Board Game Reviews: Photosynthesis


Nikhil Vyas

Photosynthesis has beautiful stand-up trees, which attract attention to the game and help it stand out.

Take your trees through their life cycle in a sustainable ecosystem. Published by Blue Orange Games and designed by Hjalmar Hach, Photosynthesis is an engine-building abstract strategy game for 2-4 players. In the game, players collect light points from their trees. Then, they use those points to plant seeds, grow trees, and remove them from the board to score points. However, players have to strategize where they put their trees because taller trees cast longer shadows. Instead of just talking about this game, let me show you how it works.

How to Play


Before you can play the game, you have to punch out cardboard pieces. You’ll put the cardboard pieces together to make a handful of cardboard trees for each player.

Each player takes all the trees and seed tokens in their color and puts them on their player board. The extra components are placed in their reserve next to their board. The sun is placed around one portion of the board. The soil tokens are sorted by soil types and stacked in numerical order with the highest number of each kind on top.

Player boards hold each player’s seeds, small trees, medium trees, and large trees. It also shows the number of light points it will cost to take each action. (Nikhil Vyas)

Starting with the first player, everyone places one small tree on an empty perimeter space of the board. Once all players have a tree, players place a second small tree on an empty perimeter space in reverse turn order.

Now players are ready to start the game. The game spans three “years,” each consisting of six rounds, or one for each space as the sun rotates around the board. Each round there is a photosynthesis phase, where players obtain light points. There is also a life cycle phase, where players spend their light points to take various actions.

Photosynthesis Phase

The sun marker has arrows that will point towards the five rows of spaces on the board. To determine light production, count up the trees in each row, starting with the space closest to the sun and continuing away from it. Small trees earn one light point, medium trees earn two light points, and large trees earn three light points.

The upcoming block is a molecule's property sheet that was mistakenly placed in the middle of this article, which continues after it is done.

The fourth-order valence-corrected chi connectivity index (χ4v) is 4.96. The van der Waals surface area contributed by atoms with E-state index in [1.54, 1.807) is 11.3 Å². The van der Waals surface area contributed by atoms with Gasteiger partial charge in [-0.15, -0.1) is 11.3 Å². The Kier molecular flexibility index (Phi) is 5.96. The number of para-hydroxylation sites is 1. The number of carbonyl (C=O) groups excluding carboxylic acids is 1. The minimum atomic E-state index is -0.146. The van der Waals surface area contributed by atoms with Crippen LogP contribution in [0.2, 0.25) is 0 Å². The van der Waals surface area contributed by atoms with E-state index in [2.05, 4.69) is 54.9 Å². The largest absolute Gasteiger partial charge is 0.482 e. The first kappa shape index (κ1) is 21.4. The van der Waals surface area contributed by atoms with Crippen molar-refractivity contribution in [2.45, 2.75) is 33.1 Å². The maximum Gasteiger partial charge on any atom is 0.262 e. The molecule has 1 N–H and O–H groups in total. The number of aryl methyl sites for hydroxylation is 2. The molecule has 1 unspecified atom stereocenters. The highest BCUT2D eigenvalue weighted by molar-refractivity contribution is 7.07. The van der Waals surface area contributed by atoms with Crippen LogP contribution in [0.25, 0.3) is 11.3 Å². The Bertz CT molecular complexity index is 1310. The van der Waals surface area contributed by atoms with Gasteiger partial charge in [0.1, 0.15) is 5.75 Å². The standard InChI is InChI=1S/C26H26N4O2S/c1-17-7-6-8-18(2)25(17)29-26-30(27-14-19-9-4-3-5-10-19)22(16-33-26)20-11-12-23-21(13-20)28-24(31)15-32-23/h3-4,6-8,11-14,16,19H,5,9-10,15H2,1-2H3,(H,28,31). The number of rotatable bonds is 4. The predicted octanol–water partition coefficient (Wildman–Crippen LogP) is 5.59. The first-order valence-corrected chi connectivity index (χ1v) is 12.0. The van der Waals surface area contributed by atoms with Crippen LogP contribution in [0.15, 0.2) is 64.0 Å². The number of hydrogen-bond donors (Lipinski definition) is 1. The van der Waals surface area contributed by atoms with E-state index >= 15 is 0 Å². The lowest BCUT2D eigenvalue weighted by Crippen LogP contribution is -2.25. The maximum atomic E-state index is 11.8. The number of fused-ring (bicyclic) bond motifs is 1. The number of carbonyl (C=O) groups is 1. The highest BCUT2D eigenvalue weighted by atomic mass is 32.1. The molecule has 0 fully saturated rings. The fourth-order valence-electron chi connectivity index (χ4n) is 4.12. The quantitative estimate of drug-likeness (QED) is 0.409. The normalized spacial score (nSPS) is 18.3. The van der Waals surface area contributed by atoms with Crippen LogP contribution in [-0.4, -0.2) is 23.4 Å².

The caveat is that trees cast shadows, and any tree caught in another tree’s shadow will not produce light points. Small trees cast a shadow for one space, medium trees cast a shadow for two spaces, and large trees cast a shadow for three spaces. Shadows of two or three spaces do not stop if a tree is in the first or second space of the shadow. The only way for a shadowed tree to still produce light points is for it to be a higher level than the trees casting a shadow on that space.

In this example, light points are distributed as follows. In the top row, blue gets one light point and yellow gets two light points. The second yellow tree is in the second space of the shadow of the first yellow tree. In the next row, yellow and green get one light point each, and blue gets two light points. In the third row from the top, blue gets two light points. Seeds do not provide any light. In the middle row, blue gets three light points since its medium tree is taller than the small tree casting a shadow on it. The green player gets one light point because the other trees are in shadows. In the third row from the bottom, green gets three light points. In the sixth row, yellow gets two light points and blue gets one light point. In the bottom row, yellow gets two light points and blue gets one light point. (Nikhil Vyas)

It’s important to remember that trees only cast shadows away from the sun. It’s easy to calculate the light points by going row by row and starting closest to the sun. Each photosynthesis phase will be different from the previous one because the sun moves, causing the shadows to change.

Life Cycle Phase

During the life cycle phase, players take turns spending light points to take actions. After every player takes their turn, the first player marker passes to the left, and the sun moves one space clockwise.

One action you can take is buying things from your player board. You must spend light points equal to the number shown next to the item you are buying from your player board. Bought items are placed in your reserve.

If the blue player were to plant a seed from the tree shown, they could put the seed on or inside the area comprised of seed tokens because they are up to two spaces away from the medium tree. (Nikhil Vyas)

For one light point, you can plant a seed. You must have a seed in your reserve to do this action. You can plant a seed on any empty space on the board within the range of one of your other trees. You can plant seeds up to one space away from a small tree, two spaces away from a medium tree, and three spaces away from a large tree. When counting up two or three spaces, you do not have to follow a straight line.

Another action you can take is growing a tree. You can grow a seed to a small tree for one light point, a small tree to a medium tree for two light points, and a medium tree to a large tree for three light points. The new tree must already be in your reserve, off your player board, to take this action. Furthermore, the piece being replaced goes to the highest empty spot for that item on your player board. If there are no open spots for that component type, it is lost for the remainder of the game.

The last action you can take is collecting. This costs four light points and is the only way to score points. To do this action, you must return one of your large trees to your player board. Then, take the top scoring token that matches the soil type the tree was on. Trees closer to the middle of the board will score more points, but they will get shadowed more often.